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48 COLLEGE OF BUSINESS ADMINISTRATION arplied economics. with addition al quantitative methods selec ted in accordan ce with hi s career objectives The student who i s pre pari ng for doctoral st udie s n ormally t akes additional courses in economi c theory. mathematics and s t a ti s tics. Research and writing of a the sis may be incorporated int o thi s des ign FINANCE Undergraduate program In Finance The F inance program provides broad-gaug ed analytical trainin g for students a nticip ati n g a career in the management of both lar ge and small organi za ti o ns. Students see king a career with financial institutions in th e field of insurance and real estate s h ould fin d th e finance major particularl y va luable In addition. the program i s d esig ned to provide the flex ibilit y needed b y student s who see k professi o nal de g re es in areas suc h as law a nd public adminis trati o n The Finance program offe r s a pplied and theoretical courses directed to the identific a ti o n a nd so luti o n of s uch problems as th e acq ui s iti o n of and allocation of sca rce funds as employed b y eco n o mic units under uncerta inty in both the private a nd publi c sec t ors. Finance i s an interdisciplinary approach which draws o n eco n o mic theory. accounting information systems. a nd the quantitative deci s i o n framework of s tati s tics and mathe matics T h e required courses for finance majors focus on unders t a nd ing the anal y tical tool s a nd in s tituti o n a l e n v ironment for decision-makers. It includes capi tal budge tin g the concepts of a s set a nd lia bilit y manage m e nt a nd a n examination of the socia l a nd regulatory impact upon th e decision-making process. S tud ents in thi s program mus t complete 20-27 credits in upper level Finance. 53 hours of Busines s Cor e. and 14-2 7 hours o f Business electives. plus 8 -15 additio n al credits of upper l eve l Fi n a n ce courses. Finance-Pre-Law A minimum of 20 h ours of Finance courses with 14-2 7 hour s of Busin ess e lecti ves c h osen with consent of adviser t o specifically m ee t the need s of the student. Graduate program In Finance Students see kin g a gradua t e ed u ca ti o n with a concentration in the field of Finance s hould enroll in the Master of Bus in ess Adminis t rat i o n program wi th specia l emphasis in Finance. MANAGEMENT Undergraduate program In Management The program provided b y the Management faculty integrates knowledge in behavioral and soc ial sc ience industrial relations. a nd quantitative methods and computer technology in developing an understanding of organizational theory and re search. The aim is t o build compete nce in the practice of managing groups a nd o r ga n iza t io n s To accomplish thi s goal the department offers (a) a mix of lectures management lab orato rie s. independent research a nd team acti vit i es in m a n y courses, (b) a flexible curriculum which p ermi t s s tud e nts to se lect a program of c o urse s most suitable to th e ir ne e d s. and (c) the option of se lecting more advanced courses within each a r ea. Graduate program In Management The Master of Science degree program in Management build s s p ec iali z ed skills in characterizing and solving problems of administ rativ e deci sio n a nd action It s foundations are behavioral sc ience and quantitative analysis. While admission s t a nd a rd s coincide with those of the M. B .A. program, the curriculum i s di s tinct. Courses reveal the motivational and logi ca l s tru ctures which underlie the various functional contexts in which m a nageri a l behavio r evol ves Additionally, courses are designed to foster proficiency. rig o r a nd indep endence in applied re sea rch Sup e rvi se d selec tion a nd sys t e matic inves ti gat ion of a significan t problem i s an integral part of th e c urri cu lum MARKETING M arketing is a d ynamic field with many dimensions. includ ing product selection and planning product di stribution. pri c in g a nd promotion. Marketing p oses many challenges and y i elds genero u s rewards for those m eeting th ese c h alle nges. M a rk et in g o perati o n s are carried o ut d o m es ti cally and internationally in v irtu ally all bu s ines s organizations offe rin g a product or serv i ce. M a n y m arketing concepts are applicable t o th e operations of nonp rofi t o r ga ni za tion s s uch as government al. education a l a nd he a lth care in s tituti o n s as well as c haritable a nd p oli tical campaigns. Marketing operations are th e m os t visi bl e link s between th e firm o r institution and its many publics. M arketing in the e nd d ea l s with people people who a r e const a ntl y changing in th eir n ee d s wants and de s ire s: a nd coupl ed with th ese changing tast es is a fiercely competitive environment s u s t ai n e d b y all th e r eso urce s o f a rapidly evolving techno l ogy. These forces lead to much of the much o f the d ynamic nature of mark e tin g The Marketing Program The Marke ting program a t USF pre p a r es students for i niti a l entry and management p osit ions in many areas of marketing with a c urriculum that is concerned with : I Unders t a ndin g consumer behavior and the broader e n vironment within which the fir m or institution operates ; 2 Collec t i n g analyzing. a nd u si n g i nform a ti o n about customers. competitors. a nd th e envi ronment for manage rial decisions; 3. Distributing produc t s effectively a nd efficiently from producer to u se r ; 4 Advertising and promo tin g the offe rin gs of the firm or institution effectively: 5. C r ea ti ve l y and effectively managin g a sa lesforc e selling industria l or consumer goods a nd se r vices; and 6. M a n aging r e t ai l a nd wholesale o perati o n s including the con ceptua lizati o n implementation and evaluation of th e buying merchandising a nd control functions. Eac h student i s strongly e nc ouraged t o se t up hi s own pl a n of s tud y with th e assistance of a Marketing d epartment fac ult y a d v i ser. S uch counseling can lead t o a better d e finition of career o bje c tives and will re s ult in a plan of study th a t i s consistent with each student's career objectives Undergraduate Program In Marketing Undergraduate students wishing t o concentrate their st udi es in th e area of marketing will norm ally maj o r in Marketing. The requirements include 27 credit h ours of mark e tin g cour ses as well as other requirements of the unde rgradu a t e Busin ess Administrati o n curriculum. Students a re encouraged t o supplement thei r bu siness courses with studies in th e compute r scie nce s. M ass Communicatio n s Mathematics. P o liti ca l Scienc e. P syc hology o r Soci o l ogy. Undergraduate s tud en t s not majorin g in m arketing are encouraged to take selected offe rin gs from th e marketing curriculum t o broaden their backgrounds a nd to prepare for m a rk e tin grelated positions in busine ss or non-profit organiza tion s. A s p ec ial three course sequence focusing on retail operations i s bein g o ffered on an experimental basi s during the 1975-76 acad e mic year. This sequence has n o bus ine ss prerequis ites and i s open t o all majors within the U ni ve rsit y Interes ted students s h o uld confer with a Marketing department adviser. Graduate program In Marketing Students in the Master of Bus iness Administration degree program ma y concentrate in the area of Marketi ng b y s electin g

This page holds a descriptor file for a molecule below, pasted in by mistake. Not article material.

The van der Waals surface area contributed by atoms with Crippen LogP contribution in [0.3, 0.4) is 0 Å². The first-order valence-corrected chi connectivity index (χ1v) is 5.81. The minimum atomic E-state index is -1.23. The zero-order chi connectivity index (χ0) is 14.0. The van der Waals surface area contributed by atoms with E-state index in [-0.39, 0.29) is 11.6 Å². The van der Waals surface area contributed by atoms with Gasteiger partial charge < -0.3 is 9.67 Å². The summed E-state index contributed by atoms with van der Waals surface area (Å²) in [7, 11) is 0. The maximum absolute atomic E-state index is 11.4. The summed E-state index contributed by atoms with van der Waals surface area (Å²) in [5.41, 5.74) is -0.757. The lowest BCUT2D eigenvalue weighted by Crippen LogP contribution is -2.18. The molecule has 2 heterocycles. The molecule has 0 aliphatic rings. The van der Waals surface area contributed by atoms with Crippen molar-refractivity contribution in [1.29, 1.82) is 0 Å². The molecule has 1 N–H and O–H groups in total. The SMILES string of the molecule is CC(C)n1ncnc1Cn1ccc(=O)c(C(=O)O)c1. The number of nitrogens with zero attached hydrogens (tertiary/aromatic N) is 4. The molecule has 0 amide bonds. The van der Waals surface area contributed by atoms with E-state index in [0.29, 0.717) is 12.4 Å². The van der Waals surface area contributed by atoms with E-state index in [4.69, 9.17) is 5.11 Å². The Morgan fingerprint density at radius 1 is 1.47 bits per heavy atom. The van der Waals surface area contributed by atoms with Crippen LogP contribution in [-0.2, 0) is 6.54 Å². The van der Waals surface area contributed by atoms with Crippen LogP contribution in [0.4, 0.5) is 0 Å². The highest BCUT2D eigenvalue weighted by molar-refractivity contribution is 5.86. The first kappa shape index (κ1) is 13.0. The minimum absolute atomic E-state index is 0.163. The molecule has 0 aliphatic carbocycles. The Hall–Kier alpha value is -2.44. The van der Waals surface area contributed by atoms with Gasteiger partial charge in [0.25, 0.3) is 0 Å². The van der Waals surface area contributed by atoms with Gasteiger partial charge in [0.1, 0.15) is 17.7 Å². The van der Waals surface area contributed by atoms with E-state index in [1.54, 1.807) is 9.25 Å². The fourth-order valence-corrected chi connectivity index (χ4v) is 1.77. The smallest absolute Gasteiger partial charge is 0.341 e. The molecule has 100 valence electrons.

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their nine h ours o f elective s in M a rk e ting. Elective course wo rk can includ e studies in one or more of th e areas outlin e d above in the description of the M a rk e ting program. An independent research project can serve as part of the elective course work Business Administration Building ... .1. t "(.\ '':'-;i:fi .,;; 'Ti COLLEGE OF BUSINESS ADMINISTRATION 49 in the marketing emphasis option: however. n o th es i s i s r equire d Students e l ec ting the M.B.A. with emphasis in M a r ket in g should meet with the chairman of th e Marke t ing d e partment at th e be ginning of their M B A course work. r